First, the facts:
Title: Medieval-Inspired Knits: Stunning Brocade and Swirling Vine Patterns with Embellished Borders
Author: Anna-Karin Lundberg
Published by: Trafalgar Square Books, 2012
The Malar Valley School
The In-Depth Look:
In its own way, this book is a masterpiece.
The author spent years studying medieval churches in Sweden. She says, “Many of the churches are richly decorated with frescos utterly overflowing with luxuriant swirling vines, majestic stenciled patterns, graceful borders, and exciting color combinations. Besides embellishing and framing biblical scenes, painted decorations of various types were employed to emphasize the church interior’s architecture, for example on the vault ribs, around the portals, and bowed windows. In the old Swedish peasant society, for centuries, a person could draw inspiration from these interiors to apply to various types of decorative handwork: furniture making, wood carving and many textile techniques. In my case the inspiration from these fantastic decorative paintings led to … a collection of knitting patterns fur unique hand knitted garments where the painted embellishments have been transformed to contemporary knitting pleasure. A little bit of the Middle Ages to use for everyday–or more festive occasions–in our times.”
The source photographs are beautiful, and the details given–when a specific motif from a doorway or an arch is highlighted and then recreated in knitting–well, it’s gorgeous. The colors, the details, the designs … all uniformly impressive. (Not only for the original, ancient artwork, but for the transposition into yarn.)
The actual sweater designs themselves, though? (Because almost every pattern in this book is for a sweater, mostly for women, but also for men and children.) The sweaters are almost entirely basic, drop-shouldered, color-work rectangles, reminiscent of the Alice Starmore designs from the 80s.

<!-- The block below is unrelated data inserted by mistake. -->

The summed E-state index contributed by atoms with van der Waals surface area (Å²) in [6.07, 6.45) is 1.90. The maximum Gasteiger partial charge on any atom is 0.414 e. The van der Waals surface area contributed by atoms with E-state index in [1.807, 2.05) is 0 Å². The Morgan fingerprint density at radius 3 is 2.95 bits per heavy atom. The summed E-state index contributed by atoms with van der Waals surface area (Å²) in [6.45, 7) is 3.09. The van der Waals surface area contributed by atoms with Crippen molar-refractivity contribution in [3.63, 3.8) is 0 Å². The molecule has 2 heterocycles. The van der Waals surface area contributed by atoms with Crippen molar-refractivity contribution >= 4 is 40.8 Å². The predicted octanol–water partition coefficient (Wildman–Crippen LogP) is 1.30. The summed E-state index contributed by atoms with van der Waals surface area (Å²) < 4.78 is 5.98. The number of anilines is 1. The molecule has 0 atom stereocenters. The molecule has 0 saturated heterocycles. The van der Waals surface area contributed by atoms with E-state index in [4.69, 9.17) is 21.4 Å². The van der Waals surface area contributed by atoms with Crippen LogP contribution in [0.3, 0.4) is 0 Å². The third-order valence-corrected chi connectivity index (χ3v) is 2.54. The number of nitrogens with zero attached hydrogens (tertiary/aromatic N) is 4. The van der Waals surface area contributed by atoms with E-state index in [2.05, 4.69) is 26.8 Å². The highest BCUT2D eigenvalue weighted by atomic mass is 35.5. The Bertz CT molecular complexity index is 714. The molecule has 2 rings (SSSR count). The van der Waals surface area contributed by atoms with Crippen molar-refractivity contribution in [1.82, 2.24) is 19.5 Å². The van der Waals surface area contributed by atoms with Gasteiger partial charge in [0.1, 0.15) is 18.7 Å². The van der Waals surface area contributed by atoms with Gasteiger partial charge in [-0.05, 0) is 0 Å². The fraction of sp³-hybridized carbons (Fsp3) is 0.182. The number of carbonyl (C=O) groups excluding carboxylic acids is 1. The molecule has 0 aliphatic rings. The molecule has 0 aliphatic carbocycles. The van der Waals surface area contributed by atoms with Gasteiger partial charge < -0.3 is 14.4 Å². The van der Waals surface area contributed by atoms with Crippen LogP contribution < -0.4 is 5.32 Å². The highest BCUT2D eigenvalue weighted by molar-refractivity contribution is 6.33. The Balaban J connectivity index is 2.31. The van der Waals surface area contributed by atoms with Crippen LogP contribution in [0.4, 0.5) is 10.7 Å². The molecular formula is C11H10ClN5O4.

Now, considering much of the point is to recreate the gorgeous colorwork, I understand that the designer would want to keep the “canvas” as simple as possible. Except for some basic shaping at the necklines, there is almost no shaping to any of these designs. The classic, drop-shouldered style (and it IS a classic) is easy to knit–especially when doing colorwork. The problem, though, is that this makes just about every design here … bulky. Square, thick with color, busy with pattern and … bulky. I can’t imagine wearing any of them as anything other than outerwear, and considering how even the models look rather heavy, I can’t imagine these would be, um, flattering to wear.
This is the hard thing, you see. Classic, drop-shouldered pullovers have been around forever … but they predate things like central heating. Most people I know who wear sweaters, wear them around the house, inside their heated offices, or under a heavy coat when they need to go out, and the sweaters here are all a little too warm, too busy, to do that comfortably. (And I remember trying to squeeze my lovely, handknit drop-shouldered sweaters into my coat during the 90s. It wasn’t easy.)
It makes me sad to say that my general inclination with the designs in this book, therefore, would be to turn most of them into things like pillows so that I could enjoy the beauty of the patterns and colors (because they are beautiful), but wouldn’t have to try wearing them. I’m torn, you see, between loving (truly loving) the masterwork of converting the art in those amazing Swedish churches into something modern and knitted and the realization that the finished product looks so, well, dated for modern eyes. Sweaters these days tend to be fitted, shaped, and meant for layering, and these designs, well … aren’t. They’d make admirable outerwear, but if you’re looking for a sweater to wear around the house or out shopping, these patterns probably aren’t for you–no matter how impressively gorgeous the colorwork is.
This book can be found at Amazon.com.
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